Under increasing legal and political pressure, the Obama administration issued a new rule Friday designed to ensure that female employees have access to birth control while accommodating religious employers that object to covering it through their health insurance plans.
But the latest attempt at a compromise — which comes in response to recent U.S. Supreme Court decisions — was quickly criticized by religious groups, including the Catonsville-based Little Sisters of the Poor, for not fully addressing their concerns.
Religious nonprofits and some companies would be permitted to register objections to the coverage requirement directly to the government. In those instances, federal officials would coordinate contraception coverage for those businesses.
"Women across the country deserve access to recommended preventive services that are important to their health, no matter where they work," Health and Human Services Secretary Sylvia Burwell said in a statement. "Today's announcement reinforces our commitment to providing women with access to coverage for contraception, while respecting religious considerations raised by non-profit organizations and closely held for-profit companies."
The new rule is the latest attempt to preserve a provision in President Barack Obama's landmark Affordable Care Act that required most businesses to offer birth control coverage to female workers at no cost. The Supreme Court ruled in June that some companies may refuse to offer that coverage.
But the effort Friday is unlikely to satisfy religious nonprofit leaders who have argued that simply notifying the government of their objection — and passing the responsibility to comply with the mandate off to another entity — makes them complicit in violating their religious beliefs.
"After three losses in the Supreme Court and dozens of losses in courts below, the government continues to confuse the issues," said Lori Windham, with the Becket Fund for Religious Liberty, which represents the Little Sisters in its own federal lawsuit on the issue. "The government issued over 70 pages of regulations, when all it needed to do was read the First Amendment."
Windham said the Becket Fund is reviewing the impact the change could have on the Little Sisters, whose case is pending before the 10th U.S. Circuit Court of Appeals.
The Little Sisters of the Poor, an order of Roman Catholic nuns, runs homes for the elderly and the poor around the country. The organization employs about 50 lay workers. In January, the group won a temporary reprieve from the requirement from the Supreme Court.
The federal rule appears to mark a significant change for closely held companies, such as Oklahoma City-based Hobby Lobby, the company at the center of the high-profile Supreme Court case this summer. Those firms, often family-owned, would now have clearer rules dictating how they could seek an exemption from the requirement.
But nonprofits such as the Little Sisters already had an exemption process in place under a prior regulation. Previously, those groups could formally register their opposition with their insurance companies, which would then step in to provide the coverage at no additional cost.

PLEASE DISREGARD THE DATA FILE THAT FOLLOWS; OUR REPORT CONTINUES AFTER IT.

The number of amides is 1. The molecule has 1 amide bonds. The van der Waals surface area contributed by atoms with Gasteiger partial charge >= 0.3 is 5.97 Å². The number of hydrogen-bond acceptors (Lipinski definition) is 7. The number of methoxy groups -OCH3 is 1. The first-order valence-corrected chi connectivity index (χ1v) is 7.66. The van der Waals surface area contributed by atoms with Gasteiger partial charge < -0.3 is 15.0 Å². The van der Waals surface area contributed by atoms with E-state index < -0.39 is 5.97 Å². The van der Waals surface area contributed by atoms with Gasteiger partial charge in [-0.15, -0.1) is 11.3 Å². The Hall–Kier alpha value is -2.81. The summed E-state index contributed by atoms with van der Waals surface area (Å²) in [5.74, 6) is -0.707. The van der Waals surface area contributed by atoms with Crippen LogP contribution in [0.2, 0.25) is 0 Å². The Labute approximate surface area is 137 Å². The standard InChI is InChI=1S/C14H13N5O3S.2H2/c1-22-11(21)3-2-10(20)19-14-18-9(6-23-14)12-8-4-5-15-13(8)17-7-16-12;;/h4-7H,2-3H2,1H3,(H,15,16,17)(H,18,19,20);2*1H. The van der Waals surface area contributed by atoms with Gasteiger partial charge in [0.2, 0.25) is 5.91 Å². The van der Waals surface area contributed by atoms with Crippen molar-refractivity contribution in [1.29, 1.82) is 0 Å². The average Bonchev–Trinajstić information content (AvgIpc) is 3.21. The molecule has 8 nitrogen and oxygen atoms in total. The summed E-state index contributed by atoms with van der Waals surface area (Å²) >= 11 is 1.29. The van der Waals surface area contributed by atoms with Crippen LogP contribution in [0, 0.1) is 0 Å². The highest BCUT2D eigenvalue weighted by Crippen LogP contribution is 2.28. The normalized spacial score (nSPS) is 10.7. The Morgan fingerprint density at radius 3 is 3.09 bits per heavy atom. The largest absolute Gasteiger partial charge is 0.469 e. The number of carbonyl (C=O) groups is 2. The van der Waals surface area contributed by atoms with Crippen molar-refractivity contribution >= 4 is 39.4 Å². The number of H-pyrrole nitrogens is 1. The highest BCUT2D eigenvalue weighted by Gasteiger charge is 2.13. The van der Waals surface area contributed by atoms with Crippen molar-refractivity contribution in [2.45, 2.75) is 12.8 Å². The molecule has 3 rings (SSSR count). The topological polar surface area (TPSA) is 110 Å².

Wheaton College, a Christian liberal arts school in Illinois, rejected that procedure, arguing in federal court that it did not address its religious objections. The Supreme Court agreed and, in early July, granted the school a temporary exemption, which is what prompted the Obama administration's latest rule.
Under the new regulation, employers would notify the government of their objections instead of an insurance company. The government, in turn, would notify insurers and make certain that they provide the contraception coverage.
That shift, several religious groups say, does little to address their concerns.
"It is simply another clerical layer to an already existing accounting gimmick that does nothing to protect religious freedom because the employer still remains the legal gateway by which these drugs and services will be provided to their employees," said Arina Grossu with the Family Research Council, a conservative advocacy group.
William E. Lori, the archbishop of Baltimore, who has opposed the federal coverage mandate and lent his support to the Little Sisters, could not be reached for comment Friday. Archbishop Joseph E. Kurtz of Louisville, president of the United States Conference of Catholic Bishops, said in a statement he is disappointed with the rule.
"The proposed regulations would effectively reduce, rather than expand, the scope of religious freedom," he said.
But supporters of the coverage requirement say federal officials are bending over backward to address religious concerns, and they have called on Congress to strengthen the requirement. While some Democrats on Capitol Hill have pressed for that change, it is unlikely to gain traction in the current Congress.
"While the Obama administration is working hard to protect women's access to birth control in the face of harmful Supreme Court decisions, today's notice also serves as a stark reminder of what is at stake for women in this country when it comes to affordable basic health care," said Cecile Richards, president of Planned Parenthood Action Fund. "Congress needs to act to protect birth control access."
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